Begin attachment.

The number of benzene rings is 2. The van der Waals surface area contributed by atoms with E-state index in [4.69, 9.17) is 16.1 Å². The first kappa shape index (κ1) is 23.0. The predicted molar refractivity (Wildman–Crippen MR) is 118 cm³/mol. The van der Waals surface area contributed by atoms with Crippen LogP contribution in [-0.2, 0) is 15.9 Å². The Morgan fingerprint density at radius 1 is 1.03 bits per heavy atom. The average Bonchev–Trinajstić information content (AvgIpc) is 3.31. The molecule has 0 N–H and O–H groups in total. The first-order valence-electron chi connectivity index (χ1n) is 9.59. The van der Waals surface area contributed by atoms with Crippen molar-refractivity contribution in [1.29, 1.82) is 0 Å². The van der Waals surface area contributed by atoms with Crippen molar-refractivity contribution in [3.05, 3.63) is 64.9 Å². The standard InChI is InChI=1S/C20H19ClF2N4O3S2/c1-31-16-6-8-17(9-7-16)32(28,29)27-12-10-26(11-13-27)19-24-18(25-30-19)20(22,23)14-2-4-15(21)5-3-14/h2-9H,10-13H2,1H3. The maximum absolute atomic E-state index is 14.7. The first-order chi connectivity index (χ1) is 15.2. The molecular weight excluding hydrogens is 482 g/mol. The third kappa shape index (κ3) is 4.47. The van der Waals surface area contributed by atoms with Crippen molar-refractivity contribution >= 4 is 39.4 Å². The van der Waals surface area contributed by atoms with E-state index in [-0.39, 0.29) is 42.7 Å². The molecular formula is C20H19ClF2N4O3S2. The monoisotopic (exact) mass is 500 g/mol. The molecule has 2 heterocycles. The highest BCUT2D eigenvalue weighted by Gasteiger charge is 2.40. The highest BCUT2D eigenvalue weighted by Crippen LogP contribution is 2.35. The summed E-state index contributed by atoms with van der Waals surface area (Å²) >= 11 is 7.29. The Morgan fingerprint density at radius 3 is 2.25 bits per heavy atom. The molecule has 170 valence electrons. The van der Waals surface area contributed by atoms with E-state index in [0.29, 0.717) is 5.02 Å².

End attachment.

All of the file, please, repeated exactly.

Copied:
The number of benzene rings is 2. The van der Waals surface area contributed by atoms with E-state index in [4.69, 9.17) is 16.1 Å². The first kappa shape index (κ1) is 23.0. The predicted molar refractivity (Wildman–Crippen MR) is 118 cm³/mol. The van der Waals surface area contributed by atoms with Crippen LogP contribution in [-0.2, 0) is 15.9 Å². The Morgan fingerprint density at radius 1 is 1.03 bits per heavy atom. The average Bonchev–Trinajstić information content (AvgIpc) is 3.31. The molecule has 0 N–H and O–H groups in total. The first-order valence-electron chi connectivity index (χ1n) is 9.59. The van der Waals surface area contributed by atoms with Crippen molar-refractivity contribution in [1.29, 1.82) is 0 Å². The van der Waals surface area contributed by atoms with Crippen molar-refractivity contribution in [3.05, 3.63) is 64.9 Å². The standard InChI is InChI=1S/C20H19ClF2N4O3S2/c1-31-16-6-8-17(9-7-16)32(28,29)27-12-10-26(11-13-27)19-24-18(25-30-19)20(22,23)14-2-4-15(21)5-3-14/h2-9H,10-13H2,1H3. The maximum absolute atomic E-state index is 14.7. The first-order chi connectivity index (χ1) is 15.2. The molecular weight excluding hydrogens is 482 g/mol. The third kappa shape index (κ3) is 4.47. The van der Waals surface area contributed by atoms with Crippen molar-refractivity contribution >= 4 is 39.4 Å². The van der Waals surface area contributed by atoms with E-state index in [-0.39, 0.29) is 42.7 Å². The molecular formula is C20H19ClF2N4O3S2. The monoisotopic (exact) mass is 500 g/mol. The molecule has 2 heterocycles. The highest BCUT2D eigenvalue weighted by Gasteiger charge is 2.40. The highest BCUT2D eigenvalue weighted by Crippen LogP contribution is 2.35. The summed E-state index contributed by atoms with van der Waals surface area (Å²) >= 11 is 7.29. The Morgan fingerprint density at radius 3 is 2.25 bits per heavy atom. The molecule has 170 valence electrons. The van der Waals surface area contributed by atoms with E-state index in [0.29, 0.717) is 5.02 Å².